Briggs Swift Cunningham II was a man who liked going fast. Born into wealth, the American entrepreneur pursued racing with perhaps even more tenacity than he did his business interests. As a young man he competed in yacht racing, serving as a crew member of the Dorade when it won the Fastnet race in 1931. But siren song of motorsport soon came calling.
Aided by college friends Miles and Samuel Collier, who would go on to found the Automobile Racing Club of America in 1933 (renamed the Sports Car Club of America, or SCCA, in 1944), it wasn’t long before Cunningham was building cars and competing as a driver, first with a Buick-powered car with a Mercedes-Benz SSK body at Watkins Glen shortly after WWII.
By 1950 Cunningham was ready to take things to the next level, entering two Cadillacs in that year’s 24 Hours of Le Mans race, where they finished 10th and 11th overall. Not bad considering these were Frankenstein’d sports cars campaigned by a privateer team.
In the early 50s Team Cunningham was becoming a bigger and bigger presence in road racing here in the United States. They proved to be a force to be reckoned with in SCCA sports car racing, where they would bring a caravan of mechanics, cars, and equipment to each event, much like a factory team might today. But Le Mans remained the big fish that Cunningham longed to catch, and he wanted to win the 24 Hours outright.
His team would campaign a number of race cars of their own design to various levels of success at Le Mans throughout the decade, but an outright victory at the Circuit de la Sarthe remained elusive.
But for 1960, Cunningham decided his team would bring a new racer to run at Le Mans: Along with a an E-type Jaguar race car, the team would also run three race-prepped 1960 Corvettes in the event. Their success at the race was an achievement which would remain unsurpassed in Corvette racing for more than four decades.
The 1960 Le Mans Corvettes
Three fuel-injected 1960 roadsters were plucked from the assembly line and outfitted for Team Cunningham’s race effort. Prepared by Alfred Momo, the team’s chief mechanic, with the unofficial assistance of Zora Arkus-Duntov, the team set work outfitting the Corvettes to take on the world.
According to Karl Ludvigsen, author of the book Corvette: America’s Star-Spangled Sports Car, the three Cunningham Corvettes were stripped of their grill inserts and chrome trim and their removable hard tops were bolted into place.
Halibrand magnesium knock-off wheels and race slicks replaced the factory rolling stock, while a 37-gallon fuel tank was installed for the long stints of the 24-hour race. Along with race seats and special instrumentation, movable steering columns were installed to provide adjustability to the various drivers who would take turns at the helm.
Under the hood an external oil cooler and pump were installed, and prior to race day, the standard cylinder heads were replaced by new cast-iron versions of the Corvette aluminum heads to yield the benefits of their big valves and improved porting.
Cunningham and co-driver William Kimberley would pilot car #1, Dr. Dick Thompson and Fred Windridge would take turns at the helm of the #2 car, and drivers John Fitch and Bob Grossman would race in #3.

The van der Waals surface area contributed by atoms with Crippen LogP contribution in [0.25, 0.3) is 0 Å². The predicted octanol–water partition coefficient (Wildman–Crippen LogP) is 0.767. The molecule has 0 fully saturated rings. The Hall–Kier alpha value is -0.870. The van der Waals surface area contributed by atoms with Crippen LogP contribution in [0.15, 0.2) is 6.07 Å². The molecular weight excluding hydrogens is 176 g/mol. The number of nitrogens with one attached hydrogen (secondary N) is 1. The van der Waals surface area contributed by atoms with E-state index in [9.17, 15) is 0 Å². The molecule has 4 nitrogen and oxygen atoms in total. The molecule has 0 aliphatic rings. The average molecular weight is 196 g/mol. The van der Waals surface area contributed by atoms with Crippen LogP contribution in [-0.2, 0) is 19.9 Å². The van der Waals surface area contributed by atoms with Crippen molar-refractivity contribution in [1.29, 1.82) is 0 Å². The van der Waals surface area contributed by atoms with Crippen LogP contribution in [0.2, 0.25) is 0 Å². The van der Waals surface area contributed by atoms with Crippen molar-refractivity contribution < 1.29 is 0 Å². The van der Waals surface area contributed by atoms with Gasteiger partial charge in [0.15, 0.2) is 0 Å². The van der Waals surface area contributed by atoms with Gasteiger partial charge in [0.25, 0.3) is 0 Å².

Inclement weather would take its toll on the #1 car, as it would spin out in the rain and crash end over end just 32 laps, or about three hours, into the 24 hour race. After completing more than 200 laps the #2 would also DNF due to a mechanical failure, leaving the #3 Corvette as the only American model still in contention.
Although the #3 would not win Le Mans outright, it did finish first in the GT Class and eighth overall, marking the first-ever class win by a Corvette at Le Mans, a result that would not be topped for more than 40 years.
The subsequent history of the three Briggs Cunningham Le Mans Corvettes is even more storied than their racing background.
After the race at Le Mans, the three cars were returned back to road-going configuration and sold off, where they would lost to history for decades. The #2 car turned up in a junkyard in Irwindale, California, in 1980 and would later be acquired by collector Bruce Meyer in 2000. The class-winning #3 car would reappear in 1993 when Kevin Mackay, owner of Corvette Repair in Valley Stream, N.Y., was commissioned to restore it by a private party.
By an incredible twist of fate, the #1 car was posted on Craigslist in 2012 for the paltry sum of $700. Thoroughly in need of restoration, the car was misidentified as a possibly being a 1953 Pontiac prototype. But even that potentially unique pedigree wasn’t even to find a buyer, and even at less than a thousand dollars, it initially could not find a buyer.
However, once it was positively identified as the #1 1960 Briggs Cunningham Le Mans Corvette, a years-long legal battle ensued for the car, which had subsequently been valued in the millions of dollars and is considered one of the most sought-after collector cars in Corvette history.
Eventually the legal battle was settled by an agreement between the parties involved. The car became co-owned by Indiana car dealer and collector Gino Burelli, enthusiast Domenico Idoni, and the third partner’s interest was sold off to Mackay (the owner of Corvette Repair) in 2013. All parties involved agreed to have Mackay’s shop return the car to its former glory based on the half-million dollar restoration they had previously done on the #3 car.
Although a specific value has yet to be established, a clause in the legal agreement between the parties dictates that the car must be insured for no less than $2.5 million. That’s quite a barn find, no?